We spoke to @reebs.climbs about finding joy in failure and how her persistence, positivity and 'relatable beginners content' have inspired newcomers to climbing.
Rebecca McIntyre doesn't take herself or her climbing too seriously. From describing her climbs as a 'sh*tshow from start to finish' to performing happy dances when she reaches the top, 'Reebs' turns self-deprecation into an art form. When her technique goes 'out of the window', she shares How Not To Do It videos (set to the Wallace & Gromit theme tune). If she's not a 'hot mess' on the wall, she's celebrating small wins with a smile on her face. Failing gracefully is a win. Getting one hold further is a win. Rebecca's motto is: #postfailsnotsends. She aims to show the unfiltered reality behind successful climbs and the journey of a 'below average' climber.
As someone who has regularly been heard humming the first couple of bars of the Wallace and Gromit theme at the cruxes of hard (for me) trad routes, often accompanied by a good dose of sewing machine leg, I wholly approve of its use for this kind of thing!
Rebecca looks like an entertaining person to climb with.
> Rebecca looks like an entertaining person to climb with.
I've never meet Rebecca/Reebs (not sure which she prefers?), but this is very much the impression I've got from following her on Instagram. One of my favourite parts of climbing is the fun and laughter I have with friends whilst doing it. It's good to have a sense of humour about our failures, because if we managed to have fun - have we really failed?!
In addition to this, Reebs further went up in my already high estimations when she sent some sloth stickers through for my daughter. Given that I've never met her, such an act of generosity marked her out as someone truly special.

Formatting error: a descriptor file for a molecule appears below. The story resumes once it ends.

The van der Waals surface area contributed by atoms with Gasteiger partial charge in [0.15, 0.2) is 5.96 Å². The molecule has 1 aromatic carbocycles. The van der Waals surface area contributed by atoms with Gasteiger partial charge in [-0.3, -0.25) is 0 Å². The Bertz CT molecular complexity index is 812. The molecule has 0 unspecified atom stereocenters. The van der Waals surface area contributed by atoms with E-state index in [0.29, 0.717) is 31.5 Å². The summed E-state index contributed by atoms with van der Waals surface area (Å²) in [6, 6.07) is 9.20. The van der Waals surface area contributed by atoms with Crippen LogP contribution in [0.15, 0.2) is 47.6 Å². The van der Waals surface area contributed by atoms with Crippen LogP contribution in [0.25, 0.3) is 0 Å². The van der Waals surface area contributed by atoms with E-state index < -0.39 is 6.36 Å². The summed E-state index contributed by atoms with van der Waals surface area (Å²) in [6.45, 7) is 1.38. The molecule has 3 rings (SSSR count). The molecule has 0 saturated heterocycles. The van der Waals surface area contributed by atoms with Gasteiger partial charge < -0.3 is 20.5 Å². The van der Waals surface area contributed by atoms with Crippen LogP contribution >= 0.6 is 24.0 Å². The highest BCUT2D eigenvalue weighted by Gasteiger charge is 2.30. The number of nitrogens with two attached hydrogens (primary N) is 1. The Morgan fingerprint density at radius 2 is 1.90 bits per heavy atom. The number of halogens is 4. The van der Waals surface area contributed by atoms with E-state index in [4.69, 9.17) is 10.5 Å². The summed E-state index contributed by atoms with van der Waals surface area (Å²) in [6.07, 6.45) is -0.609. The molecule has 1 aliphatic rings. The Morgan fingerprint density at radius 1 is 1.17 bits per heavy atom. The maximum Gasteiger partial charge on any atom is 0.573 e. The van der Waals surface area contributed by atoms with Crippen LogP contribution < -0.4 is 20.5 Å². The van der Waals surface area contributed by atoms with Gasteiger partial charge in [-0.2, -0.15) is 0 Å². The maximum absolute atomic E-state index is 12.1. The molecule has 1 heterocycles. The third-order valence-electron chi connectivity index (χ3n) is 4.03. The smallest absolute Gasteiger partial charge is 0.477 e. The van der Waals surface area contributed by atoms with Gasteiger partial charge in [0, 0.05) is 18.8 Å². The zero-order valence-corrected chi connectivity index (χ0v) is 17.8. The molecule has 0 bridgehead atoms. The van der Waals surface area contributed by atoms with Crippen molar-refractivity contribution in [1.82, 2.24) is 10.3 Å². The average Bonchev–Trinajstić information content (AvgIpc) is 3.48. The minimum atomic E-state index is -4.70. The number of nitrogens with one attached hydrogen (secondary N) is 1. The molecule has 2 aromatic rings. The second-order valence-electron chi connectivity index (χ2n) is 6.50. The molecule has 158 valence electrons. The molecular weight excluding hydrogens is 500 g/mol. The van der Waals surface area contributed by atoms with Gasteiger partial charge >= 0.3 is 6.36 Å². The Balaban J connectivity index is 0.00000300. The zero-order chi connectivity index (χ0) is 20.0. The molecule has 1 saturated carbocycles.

Perhaps unsurprisingly I really enjoyed the article too
One of my more entertaining memories is a friend asking "can we do something with a little less... Grass than last weekend please?" When he got in my car the Friday after we did Great Gully!
> One of my more entertaining memories is a friend asking "can we do something with a little less... Grass than last weekend please?" When he got in my car the Friday after we did Great Gully!
This is a genuine picture from the archives, taken from when I did Great Gully (at night) back in 2005. I'm not sure what gear I've actually placed (possibly a hex, maybe a tricam?!), or where I've placed it, as it looks to be more moss than rock - hence the whole setup is a little questionable!!
I did it in a dry spell back in 2018, wore big boots the whole way as there was rather a lot of sploshing about in bog and wet grass. I am not sure I am selling myself as being someone fun to climb with here!
As someone who refuses to dyno and often has to improvise when it gets reachy, I can really empathise with the 'does this count as a proper start' clip!
And when you finally figure out some way of doing it, some helpful person will tell you you've done it wrong...